The Scotsman Sessions #198: Rosie Nimmo

Welcome to the award-winning Scotsman Sessions. With performing arts activity curtailed for the foreseeable future, we are commissioning a series of short video performances from artists all around the country and releasing them on, with introductions from our critics. Here, Edinburgh’s Rosie Nimmo performs her song Music Is Sunshine, inspired by a walk on Portobello beach

Edinburgh singer-songwriter Rosie Nimmo’s mellow number Music Is Sunshine was inspired by a remark an acquaintance made while they were both exercising their dogs on Portobello beach. “He said, ‘To me, music is like sunshine’,” recalls Nimmo, “and I do think it is essential for a lot of people.”

In fact, Music Is Sunshine was going to be the title track of her latest album, released last month, but at the last minute she changed her mind and used the last line of the song to title it Where Time Suspends – which, she agrees, also rather sums up our situation over the past, Covid-stalled year.

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Nimmo, who also sings blues and jazz covers with her Rosy Blue line-up and in duet with guitarist Stuart Allardyce, has been writing and performing her own songs for the past decade or so. She finished recording the present album, her fourth, in September but had been working on it for the previous four and a half years. On it, accompanists include husband Tommy on bass, guitarist Graham Smith, Mairi Campbell on viola and multi-instrumentalist and producer Marc Pilley.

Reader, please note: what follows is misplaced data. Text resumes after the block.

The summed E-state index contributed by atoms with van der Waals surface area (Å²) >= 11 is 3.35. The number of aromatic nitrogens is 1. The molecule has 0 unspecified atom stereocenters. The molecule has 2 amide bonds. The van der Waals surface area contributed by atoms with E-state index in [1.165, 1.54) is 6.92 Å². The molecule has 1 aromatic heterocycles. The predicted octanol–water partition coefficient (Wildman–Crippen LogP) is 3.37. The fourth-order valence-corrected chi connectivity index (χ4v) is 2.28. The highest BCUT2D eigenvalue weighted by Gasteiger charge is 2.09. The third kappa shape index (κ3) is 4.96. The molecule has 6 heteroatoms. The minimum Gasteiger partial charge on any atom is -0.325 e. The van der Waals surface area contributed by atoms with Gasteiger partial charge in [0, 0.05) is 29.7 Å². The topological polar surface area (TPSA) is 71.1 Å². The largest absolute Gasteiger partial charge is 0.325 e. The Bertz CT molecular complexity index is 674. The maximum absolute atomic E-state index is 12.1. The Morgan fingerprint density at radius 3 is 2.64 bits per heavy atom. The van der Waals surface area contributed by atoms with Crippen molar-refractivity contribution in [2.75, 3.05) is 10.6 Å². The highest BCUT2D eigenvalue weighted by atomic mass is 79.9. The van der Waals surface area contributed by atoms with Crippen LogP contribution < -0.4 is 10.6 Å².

The album has been enthusiastically received, featured in this paper’s sister publication, Scotland on Sunday, championed by Iain Anderson and others on radio and warmly endorsed by none other than music-loving crime-writer Ian Rankin.

As well as a singer, Nimmo is also an accomplished visual artist although her painting and printmaking have been taking something of a back seat. Some of her artworks can be seen in the background of her Scotsman Sessions video.

She believes that Where Time Suspends “covers so many different aspects of being human and I hope the music speaks to people. All I’m trying to do is communicate and give people something that’s not just about me but integral to all of us.”

For more on Rosie Nimmo’s new album Where Time Suspends, visit

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